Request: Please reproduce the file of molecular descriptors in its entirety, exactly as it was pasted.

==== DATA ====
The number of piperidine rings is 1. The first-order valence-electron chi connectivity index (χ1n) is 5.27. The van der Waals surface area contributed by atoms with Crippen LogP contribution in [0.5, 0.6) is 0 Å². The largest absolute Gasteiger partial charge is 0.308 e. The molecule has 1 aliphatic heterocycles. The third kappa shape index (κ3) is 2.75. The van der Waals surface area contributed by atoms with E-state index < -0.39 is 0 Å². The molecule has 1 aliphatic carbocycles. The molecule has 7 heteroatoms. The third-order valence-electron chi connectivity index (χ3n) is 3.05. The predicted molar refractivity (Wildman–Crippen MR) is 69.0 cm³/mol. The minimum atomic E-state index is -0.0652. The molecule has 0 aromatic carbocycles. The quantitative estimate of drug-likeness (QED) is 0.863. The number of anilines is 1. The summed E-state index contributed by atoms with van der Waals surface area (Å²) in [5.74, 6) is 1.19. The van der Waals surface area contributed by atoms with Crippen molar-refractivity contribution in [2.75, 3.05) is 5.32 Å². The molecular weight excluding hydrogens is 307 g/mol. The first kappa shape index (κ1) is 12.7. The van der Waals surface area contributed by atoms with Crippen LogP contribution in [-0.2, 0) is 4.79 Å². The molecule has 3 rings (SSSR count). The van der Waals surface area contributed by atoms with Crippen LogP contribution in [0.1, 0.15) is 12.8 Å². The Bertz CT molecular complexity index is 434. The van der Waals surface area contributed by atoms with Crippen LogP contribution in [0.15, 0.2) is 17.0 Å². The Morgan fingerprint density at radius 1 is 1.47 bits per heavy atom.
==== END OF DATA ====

The number of piperidine rings is 1. The first-order valence-electron chi connectivity index (χ1n) is 5.27. The van der Waals surface area contributed by atoms with Crippen LogP contribution in [0.5, 0.6) is 0 Å². The largest absolute Gasteiger partial charge is 0.308 e. The molecule has 1 aliphatic heterocycles. The third kappa shape index (κ3) is 2.75. The van der Waals surface area contributed by atoms with E-state index < -0.39 is 0 Å². The molecule has 1 aliphatic carbocycles. The molecule has 7 heteroatoms. The third-order valence-electron chi connectivity index (χ3n) is 3.05. The predicted molar refractivity (Wildman–Crippen MR) is 69.0 cm³/mol. The minimum atomic E-state index is -0.0652. The molecule has 0 aromatic carbocycles. The quantitative estimate of drug-likeness (QED) is 0.863. The number of anilines is 1. The summed E-state index contributed by atoms with van der Waals surface area (Å²) in [5.74, 6) is 1.19. The van der Waals surface area contributed by atoms with Crippen molar-refractivity contribution in [2.75, 3.05) is 5.32 Å². The molecular weight excluding hydrogens is 307 g/mol. The first kappa shape index (κ1) is 12.7. The van der Waals surface area contributed by atoms with Crippen LogP contribution in [-0.2, 0) is 4.79 Å². The molecule has 3 rings (SSSR count). The van der Waals surface area contributed by atoms with Crippen LogP contribution in [0.1, 0.15) is 12.8 Å². The Bertz CT molecular complexity index is 434. The van der Waals surface area contributed by atoms with Crippen LogP contribution in [0.15, 0.2) is 17.0 Å². The Morgan fingerprint density at radius 1 is 1.47 bits per heavy atom.